Robo-advisers rolled into the financial services industry initially targeting individual investors, but in recent years automated advice pushed deeper into the retirement planning space with the release of a wide variety of products and services.
A number of integrated 401(k) platforms emerged during 2016, offering personalized investment advice for large and small groups of participants; they provide plan sponsors with streamlined administration and fiduciary support. Some operate as independent platforms while others can be layered with other services. Either way, experts increasingly argue that automated investment technology can help retirement advisers and asset management firms better serve their clients.
During a Plan Adviser National Conference (PANC) panel on robo-advice, Jeffrey Hemker, national sales manager in the retirement division at Invesco, argued that advisers stand to gain from incorporating the best parts of “robo” into their business. His firm recently adopted services from robo-adviser Jemstep, which previously served only as an automated investment platform before offering its software.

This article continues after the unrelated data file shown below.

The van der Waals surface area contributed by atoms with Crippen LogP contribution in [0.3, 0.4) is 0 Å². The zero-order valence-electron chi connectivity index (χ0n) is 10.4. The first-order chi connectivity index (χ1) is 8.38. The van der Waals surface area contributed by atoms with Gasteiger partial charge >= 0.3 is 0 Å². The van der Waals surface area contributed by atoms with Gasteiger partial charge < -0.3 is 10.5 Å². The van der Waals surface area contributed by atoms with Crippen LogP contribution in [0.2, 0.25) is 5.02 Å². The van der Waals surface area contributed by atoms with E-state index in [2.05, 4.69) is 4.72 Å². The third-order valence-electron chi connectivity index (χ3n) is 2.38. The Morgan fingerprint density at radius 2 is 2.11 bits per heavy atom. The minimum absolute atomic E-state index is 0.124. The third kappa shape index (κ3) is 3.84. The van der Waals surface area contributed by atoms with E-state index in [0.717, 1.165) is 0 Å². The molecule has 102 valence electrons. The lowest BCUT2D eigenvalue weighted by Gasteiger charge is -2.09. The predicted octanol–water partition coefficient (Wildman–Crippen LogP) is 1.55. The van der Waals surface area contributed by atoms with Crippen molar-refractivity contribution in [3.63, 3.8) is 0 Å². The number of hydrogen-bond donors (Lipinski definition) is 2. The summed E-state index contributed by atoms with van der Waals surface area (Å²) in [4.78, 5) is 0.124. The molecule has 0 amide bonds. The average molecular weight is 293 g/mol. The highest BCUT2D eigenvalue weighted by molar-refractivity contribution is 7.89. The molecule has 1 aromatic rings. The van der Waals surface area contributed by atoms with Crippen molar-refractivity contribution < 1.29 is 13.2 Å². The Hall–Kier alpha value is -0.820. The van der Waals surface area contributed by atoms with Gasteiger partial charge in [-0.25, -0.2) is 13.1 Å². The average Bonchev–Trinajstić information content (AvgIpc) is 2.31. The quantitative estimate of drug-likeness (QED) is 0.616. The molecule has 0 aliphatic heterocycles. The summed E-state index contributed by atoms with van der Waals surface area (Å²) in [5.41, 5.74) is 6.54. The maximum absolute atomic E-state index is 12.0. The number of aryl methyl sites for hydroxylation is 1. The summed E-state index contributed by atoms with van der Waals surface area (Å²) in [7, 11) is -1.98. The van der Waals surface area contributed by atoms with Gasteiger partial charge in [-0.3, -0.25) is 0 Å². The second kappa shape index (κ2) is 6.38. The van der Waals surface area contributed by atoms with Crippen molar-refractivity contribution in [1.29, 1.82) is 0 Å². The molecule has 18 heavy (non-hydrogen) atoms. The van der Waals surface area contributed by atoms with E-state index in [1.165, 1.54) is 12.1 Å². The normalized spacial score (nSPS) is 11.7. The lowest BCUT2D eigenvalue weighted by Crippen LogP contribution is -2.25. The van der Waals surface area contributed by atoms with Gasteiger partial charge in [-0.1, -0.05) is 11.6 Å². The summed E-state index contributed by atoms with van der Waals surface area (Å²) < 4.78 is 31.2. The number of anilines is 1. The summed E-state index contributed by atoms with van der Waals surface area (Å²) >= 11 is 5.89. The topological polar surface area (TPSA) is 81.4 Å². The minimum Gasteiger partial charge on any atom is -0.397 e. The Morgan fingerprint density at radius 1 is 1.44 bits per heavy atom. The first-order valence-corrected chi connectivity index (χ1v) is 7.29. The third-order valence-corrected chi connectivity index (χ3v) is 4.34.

A number of firms including Vanguard, Charles Schwab, and Fidelity have rolled out their own offerings, which combine robo-advice with the human touch. This approach to asset management may help overcome some of the challenges robo-advice critics said would prevent the technology from making a sizable impact on the retirement industry. A human adviser can call a client when the market crashes; human advisers can also help with some of the specific aspects of retirement planning that may now be too complex for algorithms, perhaps Social Security claiming strategies or managing health care costs in retirement.
Retirement plan participants can also take advantage of what affluent investors already find interesting about robo-advisers. According to research and focus group studies by Hearts& Wallets, consumers generally value key benefits from robo-advice including user-friendly interfaces, responsive design, and fee transparency.
Most robo-advisers, however, still manage rollovers into automated individual retirement accounts (IRAs) rather than assets in a 401(k). But this may change with advances in technology, changes in regulation, the growth of automated retirement plans, and an industry shift to passive investing.
Robo-advisers may face challenges as fiduciaries especially in light of the impending Department of Labor conflict of interest rule. Some industry experts, however, argue that robo-advisers can function perfectly well as fiduciaries under current Securities and Exchange Commission (SEC) rules, and even present fewer potential conflicts of interests based on their design.
Ultimately, the key for plan sponsors and their advisers is to leverage this technology as they best see fit for their unique participants using the resources at hand.
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